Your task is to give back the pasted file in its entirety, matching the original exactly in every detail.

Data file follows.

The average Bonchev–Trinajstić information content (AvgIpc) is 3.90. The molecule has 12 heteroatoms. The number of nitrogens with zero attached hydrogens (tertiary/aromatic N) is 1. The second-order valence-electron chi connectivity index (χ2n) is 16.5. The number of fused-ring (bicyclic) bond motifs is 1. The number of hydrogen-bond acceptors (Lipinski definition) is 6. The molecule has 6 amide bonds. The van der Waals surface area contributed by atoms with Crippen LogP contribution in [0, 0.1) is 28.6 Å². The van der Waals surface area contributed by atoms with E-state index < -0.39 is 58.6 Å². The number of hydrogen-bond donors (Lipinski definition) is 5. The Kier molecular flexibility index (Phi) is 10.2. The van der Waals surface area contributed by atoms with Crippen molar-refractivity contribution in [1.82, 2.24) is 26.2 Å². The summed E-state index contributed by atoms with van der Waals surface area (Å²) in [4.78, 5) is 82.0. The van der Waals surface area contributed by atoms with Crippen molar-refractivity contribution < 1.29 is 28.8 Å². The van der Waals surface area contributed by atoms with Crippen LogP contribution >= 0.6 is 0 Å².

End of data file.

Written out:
The average Bonchev–Trinajstić information content (AvgIpc) is 3.90. The molecule has 12 heteroatoms. The number of nitrogens with zero attached hydrogens (tertiary/aromatic N) is 1. The second-order valence-electron chi connectivity index (χ2n) is 16.5. The number of fused-ring (bicyclic) bond motifs is 1. The number of hydrogen-bond acceptors (Lipinski definition) is 6. The molecule has 6 amide bonds. The van der Waals surface area contributed by atoms with Crippen LogP contribution in [0, 0.1) is 28.6 Å². The van der Waals surface area contributed by atoms with E-state index < -0.39 is 58.6 Å². The number of hydrogen-bond donors (Lipinski definition) is 5. The Kier molecular flexibility index (Phi) is 10.2. The van der Waals surface area contributed by atoms with Crippen molar-refractivity contribution in [1.82, 2.24) is 26.2 Å². The summed E-state index contributed by atoms with van der Waals surface area (Å²) in [4.78, 5) is 82.0. The van der Waals surface area contributed by atoms with Crippen molar-refractivity contribution < 1.29 is 28.8 Å². The van der Waals surface area contributed by atoms with Crippen LogP contribution >= 0.6 is 0 Å².